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The kids were super excited at the prospect of having some extra time off of school even before their spring break started in late March but less than twenty-four hours later, I heard it: I’m bored. 😂

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If there’s one thing Indiana has a lot of, it’s clay.

My solution is always to offer them a long list of chores to choose from–I mean, I’m never bored–but lucky for them, Jack got them on board with a different project. He’d been researching how to build an adobe oven which is basically a clay brick oven that’s great for breads and pizzas.

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So, basically Jack started a hole in our backyard, to where we’re going to be relocating our beach, and turned over the shovel to the kids. Their first design was to use actual bricks and I have to say, I was pretty impressed how organized they were. They got an assembly line going once everyone’s job was assigned. By the end of the afternoon, they had quite the pile accumulated.

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When the bricks had dried, they built them into a small oven and fired them to make them harden. It was a valiant effort but in the end, the design was flawed and the oven failed. Back to the drawing board.

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A simpler design of an adobe oven is called an earthen oven. Basically, it’s a framework of sticks, covered with paper, then slathered with mud over the top. That meant the hole had to be BIGGER. And muddier. If that’s even possible. Which turns out, it is.

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I did a lot of loads of laundry over the week that they were working on their project. It’s kind of hard to be mad when they’re so proud of what they’ve accomplished, and that they’re working so well together.

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Halfway done!

Other than the mud, there’s a good chance in Indiana that a digger will run into crawdads, frogs, salamanders, moles, snakes, and gob and gobs of worms.

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Claire’s new friend.

Along with the sticky, mushy clay, Jack had them mix in some hay to give it a little more structural integrity. At first, they were mixing it with the shovel, but eventually, they dumped the hay in their hole and were running and jumping into it. Everything’s a game and it worked just as well as their initial method. Might as well have fun while working.

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Once Jack burned all the insides out and the clay was hardened, we did a test run of the oven by making rolls. Part of the trick was getting the rolls far enough in without singeing off hair. Hands didn’t work, a long wooden spatula didn’t work…solution? One of the ores from the canoes ended up doing the job.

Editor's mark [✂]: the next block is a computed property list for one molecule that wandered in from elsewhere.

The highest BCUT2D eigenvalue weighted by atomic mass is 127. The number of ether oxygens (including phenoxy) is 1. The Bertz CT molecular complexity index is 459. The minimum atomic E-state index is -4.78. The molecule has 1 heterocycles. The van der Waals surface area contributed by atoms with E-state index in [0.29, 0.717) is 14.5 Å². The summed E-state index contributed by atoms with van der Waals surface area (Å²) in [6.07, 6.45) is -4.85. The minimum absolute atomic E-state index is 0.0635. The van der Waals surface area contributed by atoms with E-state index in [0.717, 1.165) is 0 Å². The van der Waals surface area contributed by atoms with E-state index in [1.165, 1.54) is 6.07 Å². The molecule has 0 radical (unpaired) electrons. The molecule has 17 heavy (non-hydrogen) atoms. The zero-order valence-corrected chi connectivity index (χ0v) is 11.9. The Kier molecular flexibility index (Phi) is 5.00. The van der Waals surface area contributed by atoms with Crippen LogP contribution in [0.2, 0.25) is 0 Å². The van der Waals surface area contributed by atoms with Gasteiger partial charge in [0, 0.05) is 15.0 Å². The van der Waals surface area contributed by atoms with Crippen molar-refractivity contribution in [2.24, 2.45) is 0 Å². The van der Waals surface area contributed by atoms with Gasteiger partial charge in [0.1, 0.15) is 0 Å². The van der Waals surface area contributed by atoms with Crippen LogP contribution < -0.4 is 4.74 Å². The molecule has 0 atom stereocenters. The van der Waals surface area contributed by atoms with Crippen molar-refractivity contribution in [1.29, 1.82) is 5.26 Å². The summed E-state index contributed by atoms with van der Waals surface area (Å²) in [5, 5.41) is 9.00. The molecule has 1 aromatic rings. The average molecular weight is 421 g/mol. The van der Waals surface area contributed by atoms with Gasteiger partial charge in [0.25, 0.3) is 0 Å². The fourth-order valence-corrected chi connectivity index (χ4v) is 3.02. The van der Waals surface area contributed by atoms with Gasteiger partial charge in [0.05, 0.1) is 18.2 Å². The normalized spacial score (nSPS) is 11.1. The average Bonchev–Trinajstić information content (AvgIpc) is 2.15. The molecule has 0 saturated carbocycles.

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There was some trial and error in the cooking process, too. As you might imagine, it gets HOT inside an oven with a fire burning and without any way to regulate the heat other than venting it, it was kind of a guessing game as to how far to put the rolls in and for how long. Some ended up a bit charred, others were burned on the outside and still sticky dough on the inside. Others were magically just right.

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When we felt comfortable with the mechanics of the crude oven, we took it to the next step: wood-fired pizzas. We rolled out dough for everyone to make their own, and they personalized them, then baked them in the oven of their own making. They turned out wonderfully delicious!

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Claire’s kitty pizza.

We would have probably continued to use the earthen oven as long as it stood but it wasn’t meant to be. It withstood several blowing rainstorms, the heat, the freezing cold…but not a curious cow. When the cows escaped from a tree falling on their fenceline, Winston couldn’t help himself and walked all over it. It was obliterated. Sad.

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Ah, well. It was a fun and useful experiment, and will return back to the earth sooner or later when it’ll be little more than a lump in the lawn. The kids were extremely proud of themselves for finishing a project but accept farm life for what it is, disasters and all. On to the next project, hopefully without another hole in the yard or quite so much laundry. 😉

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Our budding family
 

Welcome to the farm!

True stories of raising children, remodeling, braving the elements and plotting out life, all while living on a humble acreage in central Indiana.

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